Determining If You're a Good Fit for Online Education
If you've considered applying to an online university, you might have questions about whether or not you're suited for online and distance education. You might partake in an admissions screening for an online university contingent upon demonstrating your ability to learn on the web. The information you provide during this screening will help your admissions advisor determine if your learning style is compatible with online education.
For some prospective students, this portion of the admissions process may seem tedious. However, these screenings serve as a tool to measure your potential for success. Before applying, we encourage you to review these factors to see if you are ready to consider online learning.
Ask Yourself "What College Major Is Right for Me?"
Many degree programs are not available online or are only available partially online. Your college major impacts the classes you can take, the information you learn, and the degree you receive. You'll want to search through available online course catalogs to determine which universities offer your ideal major. A simple internet search for "online classes offered at colleges near me" will also help you get started.
If you are interested in a degree that requires face-to-face learning methods, you will likely not be able to complete your coursework at an online university. You may be able to find community college classes online that allow you to complete core credits, electives, and lower-level courses toward your degree, however.
Consider Your Learning Style
As previously mentioned, each individual learns differently. Depending on your university's platform, you may be responsible for reading the textbook and teaching yourself the material. If you struggle to understand concepts on your own with limited guidance from instructors or peers, an online university may not be the best solution for you. Check with an admissions counselor to get information on the learning platform the university uses.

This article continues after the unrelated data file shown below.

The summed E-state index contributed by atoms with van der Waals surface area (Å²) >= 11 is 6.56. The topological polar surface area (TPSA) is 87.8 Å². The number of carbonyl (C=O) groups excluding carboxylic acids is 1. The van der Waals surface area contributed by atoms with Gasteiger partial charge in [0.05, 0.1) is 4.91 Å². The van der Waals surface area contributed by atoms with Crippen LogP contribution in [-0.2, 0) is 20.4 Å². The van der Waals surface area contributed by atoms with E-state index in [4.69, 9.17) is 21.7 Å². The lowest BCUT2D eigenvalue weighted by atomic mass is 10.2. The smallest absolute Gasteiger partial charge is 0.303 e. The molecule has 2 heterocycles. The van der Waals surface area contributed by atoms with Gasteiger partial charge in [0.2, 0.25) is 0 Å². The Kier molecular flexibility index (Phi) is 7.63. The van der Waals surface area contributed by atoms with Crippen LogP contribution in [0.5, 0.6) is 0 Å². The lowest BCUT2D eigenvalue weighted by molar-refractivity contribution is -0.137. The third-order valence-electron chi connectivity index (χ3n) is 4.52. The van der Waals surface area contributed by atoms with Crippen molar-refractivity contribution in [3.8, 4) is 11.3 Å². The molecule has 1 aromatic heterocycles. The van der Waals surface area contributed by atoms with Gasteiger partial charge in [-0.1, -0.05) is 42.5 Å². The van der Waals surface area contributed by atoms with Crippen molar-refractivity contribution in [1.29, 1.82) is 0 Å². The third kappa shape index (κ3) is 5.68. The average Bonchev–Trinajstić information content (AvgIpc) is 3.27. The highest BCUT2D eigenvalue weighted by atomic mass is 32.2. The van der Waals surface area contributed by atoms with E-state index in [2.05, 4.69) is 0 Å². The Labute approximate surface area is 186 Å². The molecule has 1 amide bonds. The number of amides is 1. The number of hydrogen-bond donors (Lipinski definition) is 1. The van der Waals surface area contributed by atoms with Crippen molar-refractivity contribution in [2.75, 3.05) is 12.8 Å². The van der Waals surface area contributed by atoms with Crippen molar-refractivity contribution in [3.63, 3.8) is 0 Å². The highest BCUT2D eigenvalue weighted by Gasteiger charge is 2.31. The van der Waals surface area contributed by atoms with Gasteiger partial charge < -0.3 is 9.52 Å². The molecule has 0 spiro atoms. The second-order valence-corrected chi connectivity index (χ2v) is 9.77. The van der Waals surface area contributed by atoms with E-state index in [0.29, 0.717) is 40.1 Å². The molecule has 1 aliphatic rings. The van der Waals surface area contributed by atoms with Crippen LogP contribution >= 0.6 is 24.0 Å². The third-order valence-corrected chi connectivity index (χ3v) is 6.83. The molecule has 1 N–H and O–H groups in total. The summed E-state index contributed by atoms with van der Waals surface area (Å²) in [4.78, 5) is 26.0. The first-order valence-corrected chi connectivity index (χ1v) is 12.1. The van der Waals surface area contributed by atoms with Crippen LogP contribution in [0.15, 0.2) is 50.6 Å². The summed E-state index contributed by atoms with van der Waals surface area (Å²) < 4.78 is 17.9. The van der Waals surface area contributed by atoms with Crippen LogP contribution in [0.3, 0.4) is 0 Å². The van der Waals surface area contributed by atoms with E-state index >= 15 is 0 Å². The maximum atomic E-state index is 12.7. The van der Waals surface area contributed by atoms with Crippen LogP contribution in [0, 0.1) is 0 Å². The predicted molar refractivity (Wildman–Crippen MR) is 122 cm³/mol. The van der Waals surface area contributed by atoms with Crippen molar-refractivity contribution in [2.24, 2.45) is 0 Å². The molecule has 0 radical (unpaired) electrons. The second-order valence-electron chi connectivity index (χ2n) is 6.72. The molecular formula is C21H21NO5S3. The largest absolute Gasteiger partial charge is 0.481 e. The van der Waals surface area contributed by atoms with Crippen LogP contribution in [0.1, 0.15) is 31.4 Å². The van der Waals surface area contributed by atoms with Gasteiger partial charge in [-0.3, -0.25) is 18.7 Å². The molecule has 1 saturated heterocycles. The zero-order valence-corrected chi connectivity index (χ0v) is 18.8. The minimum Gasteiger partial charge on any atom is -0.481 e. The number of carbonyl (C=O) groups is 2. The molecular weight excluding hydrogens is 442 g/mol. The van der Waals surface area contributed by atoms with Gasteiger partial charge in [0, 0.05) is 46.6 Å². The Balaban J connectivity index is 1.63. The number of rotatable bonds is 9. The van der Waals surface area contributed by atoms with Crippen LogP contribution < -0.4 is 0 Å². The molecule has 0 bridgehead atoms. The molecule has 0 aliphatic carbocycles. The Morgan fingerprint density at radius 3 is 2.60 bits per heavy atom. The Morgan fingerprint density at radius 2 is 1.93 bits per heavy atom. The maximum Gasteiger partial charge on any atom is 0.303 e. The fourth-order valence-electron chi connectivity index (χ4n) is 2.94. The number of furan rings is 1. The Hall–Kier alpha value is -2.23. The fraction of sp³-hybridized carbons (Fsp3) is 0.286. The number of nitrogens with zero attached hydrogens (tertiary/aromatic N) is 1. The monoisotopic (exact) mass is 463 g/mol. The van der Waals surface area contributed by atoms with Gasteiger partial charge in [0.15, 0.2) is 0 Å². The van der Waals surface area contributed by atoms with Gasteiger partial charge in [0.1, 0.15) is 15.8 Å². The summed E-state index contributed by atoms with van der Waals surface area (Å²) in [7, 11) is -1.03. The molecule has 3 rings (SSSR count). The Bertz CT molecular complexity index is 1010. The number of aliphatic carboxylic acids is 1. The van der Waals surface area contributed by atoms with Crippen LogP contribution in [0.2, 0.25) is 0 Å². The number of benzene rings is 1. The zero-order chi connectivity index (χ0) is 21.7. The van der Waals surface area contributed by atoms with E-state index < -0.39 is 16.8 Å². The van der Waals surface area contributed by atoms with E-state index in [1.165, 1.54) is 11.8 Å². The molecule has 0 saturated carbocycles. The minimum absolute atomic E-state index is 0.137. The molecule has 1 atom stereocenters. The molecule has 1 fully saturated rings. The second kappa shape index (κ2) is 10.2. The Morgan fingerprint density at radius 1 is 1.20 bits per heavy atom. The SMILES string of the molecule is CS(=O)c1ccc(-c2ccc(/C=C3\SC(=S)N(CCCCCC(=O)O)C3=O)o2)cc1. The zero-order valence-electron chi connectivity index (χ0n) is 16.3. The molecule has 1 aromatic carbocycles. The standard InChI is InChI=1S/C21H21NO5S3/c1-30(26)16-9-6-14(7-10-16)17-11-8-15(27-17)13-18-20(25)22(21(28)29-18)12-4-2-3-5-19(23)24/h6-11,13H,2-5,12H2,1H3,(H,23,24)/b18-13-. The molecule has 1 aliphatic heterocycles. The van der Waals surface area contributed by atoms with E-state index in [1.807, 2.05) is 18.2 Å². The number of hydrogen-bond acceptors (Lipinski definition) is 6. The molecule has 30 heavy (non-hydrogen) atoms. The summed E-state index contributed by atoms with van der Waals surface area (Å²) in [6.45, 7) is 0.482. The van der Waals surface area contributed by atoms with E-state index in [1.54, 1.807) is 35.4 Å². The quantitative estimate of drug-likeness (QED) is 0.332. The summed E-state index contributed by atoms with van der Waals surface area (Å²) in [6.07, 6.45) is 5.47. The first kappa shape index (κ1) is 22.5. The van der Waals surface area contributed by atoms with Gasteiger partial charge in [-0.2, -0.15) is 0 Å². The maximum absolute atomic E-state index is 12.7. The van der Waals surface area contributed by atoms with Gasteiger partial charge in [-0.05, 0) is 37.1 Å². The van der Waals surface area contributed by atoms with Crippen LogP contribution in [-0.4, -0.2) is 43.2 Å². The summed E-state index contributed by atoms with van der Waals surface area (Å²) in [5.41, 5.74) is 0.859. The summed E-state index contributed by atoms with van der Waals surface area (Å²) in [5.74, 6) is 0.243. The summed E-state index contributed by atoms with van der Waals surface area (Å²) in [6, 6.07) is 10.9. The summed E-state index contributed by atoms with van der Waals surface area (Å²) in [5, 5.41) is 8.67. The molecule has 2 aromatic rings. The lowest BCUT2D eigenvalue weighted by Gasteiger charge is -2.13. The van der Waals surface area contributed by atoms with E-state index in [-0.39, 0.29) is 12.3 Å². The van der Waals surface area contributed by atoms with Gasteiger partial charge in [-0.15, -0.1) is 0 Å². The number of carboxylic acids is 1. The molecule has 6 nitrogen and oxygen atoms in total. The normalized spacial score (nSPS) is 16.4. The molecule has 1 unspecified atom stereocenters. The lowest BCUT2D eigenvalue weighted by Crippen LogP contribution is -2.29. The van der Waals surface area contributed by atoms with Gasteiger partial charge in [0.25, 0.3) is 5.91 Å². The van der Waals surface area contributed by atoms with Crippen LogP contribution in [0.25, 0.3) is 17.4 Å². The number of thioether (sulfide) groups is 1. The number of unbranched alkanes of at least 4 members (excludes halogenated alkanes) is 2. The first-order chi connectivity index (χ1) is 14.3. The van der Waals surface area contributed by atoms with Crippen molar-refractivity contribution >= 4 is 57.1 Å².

If you prefer independent learning and are capable of holding yourself accountable with meeting deadlines, studying and reviewing material, and potentially researching topics on your own, you can thrive in an online setting.
Fun Fact: If you don't know what your learning style is, a university representative will be able to give you resources and free quizzes to help determine it.
Ultimately, how you learn will be a major deciding factor in your suitability for online courses.
Evaluate Your Schedule
Online students are often responsible for scheduling their own time to study, do homework, and review course material. If you have a busy schedule and aren't able to commit a few hours a day to schoolwork, you can fall behind. Consider how many hours you could reasonably commit to schoolwork. For full-time students, studying for approximately 15 hours a week is the average.
If you need a visual representation of how many hours you could logically allot to schoolwork, try downloading an online timesheet. Block out your daily routine and schedule time for meals, travel, and other activities. If you're unable to find at least a few hours several days a week to dedicate to school, you may need to ask yourself, "Is college right for me?"
At the end of the day, your online university experience relies on your ability to learn independently. This means finding the time to invest in your schoolwork regularly and holding yourself accountable with deadlines. Additionally, your field of interest will impact your ability to study online. Take this into account and consider reaching out to admissions teams if you have questions or concerns about your overall chances for success.
Fort Hays State University